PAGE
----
JB - Don't have to. I have MoI if I need it ;)

Burr wrote: "The fact that you or anybody thinks that Rhino is laid out appropriatly is a confirmation that people will eat anything."

JB - Don't assume that I use the default layout or toolbars, because I don't! I use a self-scripted system of popups and hotkeys, complete with repeating commands, fast navigation control, axial mirroring, etc designed to facilitate single viewport modeling. Yes I know people will say the user shouldn't have to do such things. But keep in mind that UI's are a very personal thing as we all have our logic circuits wired in a different order. For example, many people love the Modo and Hexagon interfaces. I don't like either of them. Perhaps I'm the crazy one? And everybody else is right? :)
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 From:  BurrMan
2943.32 In reply to 2943.31 
JB,
You are correct sir. I have seen your work and knowledge of rhino go by in the forum and know that you are an experienced and Knowledgeable contributor here.

I think I was confused and we are talking about different things.

EDITED: 25 Sep 2009 by BURRMAN

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 From:  Michael Gibson
2943.33 In reply to 2943.30 
Hi Burr,

you wrote:
> and how Rhino would have to basically "abandon" it's
> entire userbase to do a "complete re-write" from the
> fundamental core of the application.

There's even another issue yet, which is that there is a certain kind of user that actually can benefit from Rhino's UI structure because it is set up to be similar to AutoCAD in many aspects.

So for example if you are working at an engineering firm that already uses AutoCAD for doing drawings, when you then take a look at Rhino it would feel a lot more familiar and easier to use to someone with that particular background.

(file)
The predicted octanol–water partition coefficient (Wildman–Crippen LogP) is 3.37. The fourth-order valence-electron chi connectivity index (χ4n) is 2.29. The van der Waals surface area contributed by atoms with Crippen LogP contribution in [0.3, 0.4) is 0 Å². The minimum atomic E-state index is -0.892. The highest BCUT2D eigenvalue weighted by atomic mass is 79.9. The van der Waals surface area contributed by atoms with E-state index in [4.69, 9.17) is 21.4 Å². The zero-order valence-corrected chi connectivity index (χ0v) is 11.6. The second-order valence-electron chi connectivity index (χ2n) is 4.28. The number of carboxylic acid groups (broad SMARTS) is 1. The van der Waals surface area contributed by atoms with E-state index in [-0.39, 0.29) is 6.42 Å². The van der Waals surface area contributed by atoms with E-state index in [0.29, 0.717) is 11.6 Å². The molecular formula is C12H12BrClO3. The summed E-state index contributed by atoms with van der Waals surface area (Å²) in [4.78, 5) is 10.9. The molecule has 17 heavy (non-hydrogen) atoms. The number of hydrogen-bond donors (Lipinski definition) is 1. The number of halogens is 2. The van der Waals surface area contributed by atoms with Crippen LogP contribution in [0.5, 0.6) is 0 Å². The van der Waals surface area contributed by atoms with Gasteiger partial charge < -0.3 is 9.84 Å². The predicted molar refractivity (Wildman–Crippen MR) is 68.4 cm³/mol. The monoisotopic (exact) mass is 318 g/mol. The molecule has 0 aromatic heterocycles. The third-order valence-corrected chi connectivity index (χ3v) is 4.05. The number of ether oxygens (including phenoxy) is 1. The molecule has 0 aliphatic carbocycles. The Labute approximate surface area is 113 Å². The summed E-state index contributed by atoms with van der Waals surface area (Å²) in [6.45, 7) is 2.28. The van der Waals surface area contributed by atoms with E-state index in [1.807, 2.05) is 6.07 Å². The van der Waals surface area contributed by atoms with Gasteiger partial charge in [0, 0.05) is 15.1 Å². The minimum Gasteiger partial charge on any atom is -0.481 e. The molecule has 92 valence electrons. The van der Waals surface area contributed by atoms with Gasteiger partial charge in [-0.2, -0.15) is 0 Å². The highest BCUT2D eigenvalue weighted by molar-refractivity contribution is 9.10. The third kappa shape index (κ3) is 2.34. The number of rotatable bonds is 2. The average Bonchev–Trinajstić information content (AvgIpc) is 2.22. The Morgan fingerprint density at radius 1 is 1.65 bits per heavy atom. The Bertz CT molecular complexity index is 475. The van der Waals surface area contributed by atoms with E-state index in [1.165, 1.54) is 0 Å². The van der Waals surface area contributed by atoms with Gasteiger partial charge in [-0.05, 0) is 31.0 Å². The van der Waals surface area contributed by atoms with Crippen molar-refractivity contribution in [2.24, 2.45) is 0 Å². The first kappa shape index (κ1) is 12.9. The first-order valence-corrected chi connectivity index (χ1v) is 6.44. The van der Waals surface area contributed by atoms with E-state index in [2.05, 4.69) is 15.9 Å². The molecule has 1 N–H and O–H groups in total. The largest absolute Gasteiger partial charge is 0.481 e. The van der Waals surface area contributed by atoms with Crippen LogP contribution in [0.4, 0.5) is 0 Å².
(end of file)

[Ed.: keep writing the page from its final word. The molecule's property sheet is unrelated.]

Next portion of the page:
There have definitely been places where Rhino was able to fit in more easily into a company because of that.

But being similar to AutoCAD tends to be bad for people who don't use AutoCAD regularly though.


Anyway though, that can be another factor - a change in Rhino could actually make it not fit in as well as it currently does for some particular companies.

- Michael
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 From:  jbshorty
2943.34 
Hi Michael. I wasn't claiming at all that the Rhino UI isn't flawed. Quite the opposite, I'm looking forward to seeing what they are developing! Most of the time I work with a maximum of one or two custom floating toolbars and nothing more. It boggles my mind when other users post screenshots littered with hundreds of buttons everywhere. My attention span is so short, I feel completely lost... :)

About the pre-selection, V4 actually does have pre-selection of faces and edges if you press SHIFT+CTRL+LMB. Some of the commands even work using the input. Such as pre-selecting a face and then running ExtrudeSrf. But it won't filter the command for you as MoI is able to do. You have to enter the specific command on your own, so there is little benefit for modeling tools. But it does work for analytic commands such as selecting an edge and running _Length or _SplitEdge. This is an undocumented feature which I imagine will lead to improved command filtering down the road. Tsplines can do pre-selection rollovers so I imagine this component was added by McNeel to support them. Possibly the mechanism is one and the same?

And yes, you are right about the existing "ecosystem" of plugins. They make it difficult to make big changes and already there is a lockdown of the SDK until V6. That's both a good and bad thing for its users, as V4-complied plugins will run in V5 but some changes to current features may be delayed...